Australia is looking to manufacture its own military drones as experts predict most fighting in war will be done by machines in the next 50 years.
Defence force officials told an industry event in Adelaide this week that they wanted to partner with Australian businesses to build the unmanned aerial machines that can be so small they can fit in a soldier's backpack, Fairfax Media reports.
The Sydney Morning Herald reported that the army's aviation program director Colonel Andrew Jones told the military gathering that it was the first step in creating what's termed "sovereign" drone technology.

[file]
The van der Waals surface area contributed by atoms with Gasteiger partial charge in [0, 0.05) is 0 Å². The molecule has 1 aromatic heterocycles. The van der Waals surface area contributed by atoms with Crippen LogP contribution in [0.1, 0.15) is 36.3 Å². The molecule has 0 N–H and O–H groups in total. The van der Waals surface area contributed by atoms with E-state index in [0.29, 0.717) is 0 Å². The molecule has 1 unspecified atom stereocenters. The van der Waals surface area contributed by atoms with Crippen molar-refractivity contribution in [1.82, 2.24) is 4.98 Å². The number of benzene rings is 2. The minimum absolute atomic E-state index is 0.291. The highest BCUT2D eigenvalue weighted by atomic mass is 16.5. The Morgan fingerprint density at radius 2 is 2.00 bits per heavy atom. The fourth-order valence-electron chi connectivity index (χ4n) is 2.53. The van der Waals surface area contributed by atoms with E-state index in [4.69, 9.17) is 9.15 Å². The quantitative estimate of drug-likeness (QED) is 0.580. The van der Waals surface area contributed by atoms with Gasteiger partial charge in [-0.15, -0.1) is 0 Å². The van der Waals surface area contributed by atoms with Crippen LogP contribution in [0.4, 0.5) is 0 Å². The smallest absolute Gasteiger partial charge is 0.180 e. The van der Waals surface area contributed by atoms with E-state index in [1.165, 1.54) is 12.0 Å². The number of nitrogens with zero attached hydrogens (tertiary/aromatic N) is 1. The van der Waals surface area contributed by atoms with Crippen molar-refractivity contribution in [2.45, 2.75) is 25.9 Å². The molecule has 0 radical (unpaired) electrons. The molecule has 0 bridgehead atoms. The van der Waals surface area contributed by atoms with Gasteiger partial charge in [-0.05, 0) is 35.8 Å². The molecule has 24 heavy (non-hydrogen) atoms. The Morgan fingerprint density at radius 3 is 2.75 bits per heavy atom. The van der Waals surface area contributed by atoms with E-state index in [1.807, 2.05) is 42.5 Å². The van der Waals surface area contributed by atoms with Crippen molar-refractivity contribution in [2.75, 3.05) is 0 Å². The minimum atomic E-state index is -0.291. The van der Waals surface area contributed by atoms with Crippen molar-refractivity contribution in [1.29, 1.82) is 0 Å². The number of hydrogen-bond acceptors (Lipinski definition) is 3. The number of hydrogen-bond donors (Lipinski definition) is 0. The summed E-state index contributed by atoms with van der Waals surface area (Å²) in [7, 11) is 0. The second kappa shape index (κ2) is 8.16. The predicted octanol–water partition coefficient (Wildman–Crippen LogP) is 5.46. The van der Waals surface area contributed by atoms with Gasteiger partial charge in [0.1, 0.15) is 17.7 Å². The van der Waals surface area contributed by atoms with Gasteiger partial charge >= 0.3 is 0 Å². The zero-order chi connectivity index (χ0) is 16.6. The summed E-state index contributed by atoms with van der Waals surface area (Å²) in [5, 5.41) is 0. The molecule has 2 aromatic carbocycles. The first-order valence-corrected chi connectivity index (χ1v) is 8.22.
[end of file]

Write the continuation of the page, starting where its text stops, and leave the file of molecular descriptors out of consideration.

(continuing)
Defence Industry Minister Christopher Pyne reportedly indicated at the conference that drones would be a priority for the government's $640 million Defence Innovation Hub.
Drones are typically used to attack enemies from the sky and have been extensively used in the fight against Islamic State.
The signal that Australia is getting into the weaponised tech comes after the American military recently revealed a shortage of air force pilots to man drones in the fight against IS and other terror groups.
The lengthy wars in Iraq and Afghanistan have forced the Pentagon to rely on contractors to fly drones https://t.co/9xn5exfc7l— NYT Politics (@nytpolitics) September 6, 2016
The shortage has led the Pentagon to rely more on private contractors for sorties in Afghanistan and Iraq, according to the New York Times.